We then are given the bigger challenge of how do we then make what is good, human and beautiful and attractive because when push comes to shove, and one has to choose a wife or a husband... they don’t choose crooks. You choose the person with the best values and you actually fall back on those values that you may have abandoned. Even robbers choose virtuous wives. The challenge is not only for the church. I think society needs to look back. African society had a way of protecting and nurturing values, and that was part of the transmission from the elderly to the young and through the family... That role, unfortunately, has broken, because it (society) seems to have somehow lost its foothold. The role was not only totally religious. It was cultural. It was based on how to move forward culturally in order to make values blossom.
We have to ask what became of the African values of our leaders... for us who claim to be Christians or believers, how much are we also custodians in our own lives, families and Society of the values that we have embraced?
Pope Francis was here the other day in South Sudan and in the Democratic Republic of Congo and one of the things he decried was the exploitation of the multinationals in Africa and that they fuel a lot of things, including Wars and the emptying values of Africa. He spoke very strongly about ideological colonization the neo-colonization and that is also a reality. There are counter-values that have been pressed upon us very strongly and we know that they are not values because even from the early civilizations even before Christ they never were values. And that is coming through media, movies, entertainment and music.
We in Africa and other nations find our bearing in the community... has the focus been changed to what originally was and what has been introduced, individualism ahead of collectivism?
I agree fully that the spotlight has moved from God to self. We coalesce around a doctrine or dependence and the Transcendent is the one who brings us together as a community. Christianity is coalescing around Christ and his gospel. This focus from God to the individual has also come because of the materialisation of faith, of belief. In the African context, you did not believe that you benefit. You believed so that you live and lived to believe. Christian faith is the same. We are united with the Christians, with God and with those who have died. We are on a journey and even though they may have gone before us we are following.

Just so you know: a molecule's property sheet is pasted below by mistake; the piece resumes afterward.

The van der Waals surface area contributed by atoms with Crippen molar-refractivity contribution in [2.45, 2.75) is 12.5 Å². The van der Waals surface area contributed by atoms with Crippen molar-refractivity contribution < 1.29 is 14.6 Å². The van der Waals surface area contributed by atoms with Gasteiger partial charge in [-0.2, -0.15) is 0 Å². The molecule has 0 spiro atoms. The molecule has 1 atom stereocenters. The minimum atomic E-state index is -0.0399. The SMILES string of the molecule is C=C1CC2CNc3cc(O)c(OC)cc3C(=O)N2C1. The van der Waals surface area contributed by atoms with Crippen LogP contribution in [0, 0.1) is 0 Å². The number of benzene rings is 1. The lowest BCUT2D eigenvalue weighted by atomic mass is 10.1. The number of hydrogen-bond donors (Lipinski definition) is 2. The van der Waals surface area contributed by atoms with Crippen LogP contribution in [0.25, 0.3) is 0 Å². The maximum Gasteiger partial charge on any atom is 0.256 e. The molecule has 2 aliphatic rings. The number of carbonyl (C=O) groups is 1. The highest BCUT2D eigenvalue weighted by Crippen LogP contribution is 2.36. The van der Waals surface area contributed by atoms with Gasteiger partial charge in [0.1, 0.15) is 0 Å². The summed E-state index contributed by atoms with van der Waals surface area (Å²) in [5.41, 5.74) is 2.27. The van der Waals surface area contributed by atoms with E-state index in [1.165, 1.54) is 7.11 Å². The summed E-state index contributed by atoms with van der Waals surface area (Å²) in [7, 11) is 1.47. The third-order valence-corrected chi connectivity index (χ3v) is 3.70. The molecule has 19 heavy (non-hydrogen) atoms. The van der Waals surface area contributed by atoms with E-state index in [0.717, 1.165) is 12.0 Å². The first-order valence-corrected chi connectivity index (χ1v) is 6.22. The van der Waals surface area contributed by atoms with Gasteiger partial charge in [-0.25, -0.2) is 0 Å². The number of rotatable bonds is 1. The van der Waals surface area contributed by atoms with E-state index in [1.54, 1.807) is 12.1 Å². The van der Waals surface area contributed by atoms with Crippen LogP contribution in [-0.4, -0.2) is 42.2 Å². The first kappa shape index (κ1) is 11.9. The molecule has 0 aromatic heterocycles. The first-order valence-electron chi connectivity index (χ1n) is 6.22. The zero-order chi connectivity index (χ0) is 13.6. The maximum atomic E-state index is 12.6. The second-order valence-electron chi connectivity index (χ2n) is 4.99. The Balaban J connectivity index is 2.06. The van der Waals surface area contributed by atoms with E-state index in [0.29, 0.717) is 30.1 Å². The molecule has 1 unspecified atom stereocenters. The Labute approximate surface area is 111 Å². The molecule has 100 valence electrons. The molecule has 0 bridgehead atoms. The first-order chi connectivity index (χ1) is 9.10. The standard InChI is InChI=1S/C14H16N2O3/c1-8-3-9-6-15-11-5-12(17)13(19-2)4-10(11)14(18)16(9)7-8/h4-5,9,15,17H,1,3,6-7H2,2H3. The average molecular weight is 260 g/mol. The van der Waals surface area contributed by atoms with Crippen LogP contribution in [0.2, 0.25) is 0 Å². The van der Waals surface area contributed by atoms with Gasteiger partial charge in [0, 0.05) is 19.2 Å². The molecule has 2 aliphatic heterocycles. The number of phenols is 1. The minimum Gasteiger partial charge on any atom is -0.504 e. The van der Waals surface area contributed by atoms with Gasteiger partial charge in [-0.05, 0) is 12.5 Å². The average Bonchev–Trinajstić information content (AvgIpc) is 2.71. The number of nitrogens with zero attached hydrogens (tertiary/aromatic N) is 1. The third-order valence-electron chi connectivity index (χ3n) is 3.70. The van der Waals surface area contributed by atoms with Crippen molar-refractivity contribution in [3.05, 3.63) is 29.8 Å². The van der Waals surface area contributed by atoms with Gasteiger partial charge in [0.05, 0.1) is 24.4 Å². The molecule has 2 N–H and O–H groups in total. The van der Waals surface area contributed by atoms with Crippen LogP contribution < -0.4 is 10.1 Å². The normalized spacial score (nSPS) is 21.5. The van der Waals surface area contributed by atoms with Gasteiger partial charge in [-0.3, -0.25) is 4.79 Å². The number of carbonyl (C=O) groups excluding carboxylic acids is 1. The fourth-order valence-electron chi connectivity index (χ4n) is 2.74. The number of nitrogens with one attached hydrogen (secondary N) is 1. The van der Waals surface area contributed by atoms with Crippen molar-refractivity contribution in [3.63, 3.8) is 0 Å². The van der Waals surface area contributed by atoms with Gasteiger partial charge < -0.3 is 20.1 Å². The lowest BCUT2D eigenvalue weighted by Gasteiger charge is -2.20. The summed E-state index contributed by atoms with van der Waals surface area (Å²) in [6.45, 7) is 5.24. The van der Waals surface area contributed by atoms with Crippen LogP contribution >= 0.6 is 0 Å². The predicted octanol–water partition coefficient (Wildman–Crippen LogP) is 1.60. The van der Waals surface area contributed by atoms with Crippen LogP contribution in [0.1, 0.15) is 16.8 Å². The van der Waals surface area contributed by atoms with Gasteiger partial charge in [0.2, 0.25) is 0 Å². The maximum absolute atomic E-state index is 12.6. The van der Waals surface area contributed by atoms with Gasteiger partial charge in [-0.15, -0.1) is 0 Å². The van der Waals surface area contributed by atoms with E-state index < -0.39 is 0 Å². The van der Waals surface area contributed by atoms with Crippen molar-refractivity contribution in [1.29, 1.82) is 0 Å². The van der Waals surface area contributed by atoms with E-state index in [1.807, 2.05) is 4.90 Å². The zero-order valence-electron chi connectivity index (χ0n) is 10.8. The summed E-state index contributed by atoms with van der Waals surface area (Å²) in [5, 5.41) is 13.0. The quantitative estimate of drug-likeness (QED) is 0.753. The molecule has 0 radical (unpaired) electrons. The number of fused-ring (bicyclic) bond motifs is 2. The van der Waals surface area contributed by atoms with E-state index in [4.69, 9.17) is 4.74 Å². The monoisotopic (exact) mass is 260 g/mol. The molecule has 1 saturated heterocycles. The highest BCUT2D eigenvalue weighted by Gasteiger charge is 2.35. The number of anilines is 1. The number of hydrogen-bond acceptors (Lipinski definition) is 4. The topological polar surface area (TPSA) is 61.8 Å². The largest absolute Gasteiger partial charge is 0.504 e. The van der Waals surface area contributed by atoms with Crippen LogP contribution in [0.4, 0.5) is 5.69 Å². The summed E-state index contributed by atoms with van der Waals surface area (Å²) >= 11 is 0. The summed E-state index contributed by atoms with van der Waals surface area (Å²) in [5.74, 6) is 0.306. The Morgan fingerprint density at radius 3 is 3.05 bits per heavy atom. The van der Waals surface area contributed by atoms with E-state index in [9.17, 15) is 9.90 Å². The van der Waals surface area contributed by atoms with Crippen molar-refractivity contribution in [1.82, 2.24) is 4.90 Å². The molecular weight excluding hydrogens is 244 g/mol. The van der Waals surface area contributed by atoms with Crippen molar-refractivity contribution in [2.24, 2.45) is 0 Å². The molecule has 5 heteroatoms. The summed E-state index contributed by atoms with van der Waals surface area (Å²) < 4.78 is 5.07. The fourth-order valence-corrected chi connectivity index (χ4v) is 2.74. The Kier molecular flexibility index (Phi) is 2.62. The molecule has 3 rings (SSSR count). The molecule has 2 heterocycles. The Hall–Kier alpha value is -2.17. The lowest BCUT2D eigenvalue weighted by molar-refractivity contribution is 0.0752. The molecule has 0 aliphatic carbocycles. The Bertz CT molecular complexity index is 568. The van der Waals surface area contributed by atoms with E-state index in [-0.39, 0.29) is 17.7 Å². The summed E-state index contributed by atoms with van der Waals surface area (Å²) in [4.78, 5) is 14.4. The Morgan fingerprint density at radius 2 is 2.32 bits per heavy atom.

But when we started instrumentalizing faith and when certain parts of Christianity and certain parts of society then said faith is an instrument for me to benefit: I believe so that God blesses me and I Prosper; I believe so that I then get a status in society; I believe that people look at me and say oh what a wonderful guy that fellow is.
When I become the spotlight, no matter what I say, as a pseudo believer doesn’t have value... and that is what we have with this ‘prosperity gospel’. It is no longer about connecting but about (self) praise. The antidote to this is to rediscover transcendence and rediscover God as God. We are fearful to discover God as God because he makes certain demands of our lives. Our reading of faith is to connect with God... but now what we want is to make it a social construct, whereby I would make my religion according to my parameters. That is why we speak about the democratization of faith - let’s decide what we’re going to believe.
The other day the pope indicated a route towards changing the canon law to re-look at the celibacy of priests... there is also the interpretation of rights and bringing in LGBTQ rights. Isn’t it all about a society living in its time and bringing faith to this time?
About the pope and the revision of the rule of celibacy... It wasn’t determined by Christ. The church determined it in its time and so the discussions have been going on and I think that’s what the pope was trying to explain.